Not Going Dutch

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In the ’90s, men often had to shoulder the financial burden of dates. However, in today’s dating landscape, there is more emphasis on fairness and equality, with many individuals preferring to either take turns paying or splitting the bill based on what was consumed. The practice of Going Dutch is common now.

Waiting for a Response via Snail Mail

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In the ’90s, waiting for a response to a letter sent via snail mail was part of the dating process. It added an element of anticipation and excitement as couples waited weeks for a reply to arrive in their mailbox. However, waiting for a response via traditional mail seems impractical and slow in today’s digital age. 

Sending Flowers or Chocolate to the Workplace

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Sending flowers or chocolate to someone’s workplace was a romantic gesture in the ’90s. It was a way to publicly display affection and make a significant impression on the recipient. However, in today’s professional environment, such gestures might be considered intrusive or unprofessional. Many workplaces have policies regarding personal deliveries, and individuals may prefer to keep their personal lives separate from work. 

Casual Stalking

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In the ’90s, casually showing up at someone’s favorite hangout spot or driving by their house was sometimes considered a romantic gesture. It was a way to demonstrate interest and affection spontaneously. However, in today’s culture of heightened awareness around privacy and consent, such behavior is more likely to be seen as invasive and creepy.

Making a Mixtape of Voicemails

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Compiling a mixtape of voicemails from a romantic interest was a creative way to preserve memories in the ’90s. The mixtape served as a nostalgic keepsake, capturing the essence of a relationship through spoken words and emotions. However, saving voicemails might seem unnecessary in today’s digital communication world. Text messages and emails can serve the same purpose of preserving memories.

Blind Dates

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Having friends set up blind dates was familiar in the ’90s. It was a great way to meet new people through mutual acquaintances. However, in today’s online dating apps and social media, many individuals prefer to take control of their dating lives.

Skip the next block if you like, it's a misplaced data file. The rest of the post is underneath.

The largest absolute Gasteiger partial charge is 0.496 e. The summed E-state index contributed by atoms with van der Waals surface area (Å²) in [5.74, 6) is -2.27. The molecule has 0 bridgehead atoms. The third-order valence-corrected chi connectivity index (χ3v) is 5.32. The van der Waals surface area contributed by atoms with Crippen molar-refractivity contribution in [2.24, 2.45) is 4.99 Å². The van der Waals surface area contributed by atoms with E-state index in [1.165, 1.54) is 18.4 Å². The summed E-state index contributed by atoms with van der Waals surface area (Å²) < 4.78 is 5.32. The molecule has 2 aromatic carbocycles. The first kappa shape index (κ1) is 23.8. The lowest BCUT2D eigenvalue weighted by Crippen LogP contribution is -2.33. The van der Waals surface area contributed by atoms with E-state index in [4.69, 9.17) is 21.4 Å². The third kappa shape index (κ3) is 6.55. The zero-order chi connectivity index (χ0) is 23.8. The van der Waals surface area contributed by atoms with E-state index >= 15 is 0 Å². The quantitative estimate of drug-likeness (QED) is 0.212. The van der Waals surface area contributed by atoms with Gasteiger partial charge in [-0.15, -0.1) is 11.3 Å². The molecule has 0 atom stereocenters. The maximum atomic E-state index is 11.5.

Keeping a Physical Address Book

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Maintaining a physical address book with contact information was essential in the ’90s. It provided a centralized location for storing significant phone numbers and addresses, allowing individuals to stay connected with friends and loved ones. However, in today’s digital age, smartphones store contact information digitally, eliminating the need for a physical address book. 

Waiting for Movie Spoilers on TV

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In the ’90s, waiting for movie spoilers to be revealed on entertainment news programs was common. It was a way for film enthusiasts to stay informed about upcoming releases and plot details before heading to the theater. However, with the prevalence of social media and online news outlets, movie spoilers are often revealed and discussed in real time. 

Deciphering Mixed Signals

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Navigating mixed signals from a romantic interest was a common challenge in the ’90s. This uncertainty added a layer of complexity to the dating process as individuals tried to decipher whether their romantic interest was genuinely interested or simply being polite. However, deciphering mixed signals may be unnecessary in today’s world of open communication and explicit consent. 

Using Pickup Lines

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Reciting cheesy pickup lines was a common flirting tactic in the ’90s. It was a playful way to break the ice and initiate conversation with a potential romantic interest. However, in today’s dating culture, such lines may be seen as outdated or cliché. Many individuals prefer genuine and authentic interactions over contrived attempts at humor or charm.

Waiting for the “Love” Moment

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In the ’90s, waiting for a grand romantic gesture inspired by movies like “Notting Hill” was a shared fantasy. It involved envisioning elaborate displays of affection, such as surprise serenades or heartfelt declarations of love in public settings. However, today’s world, has a greater appreciation for small, genuine acts of affection.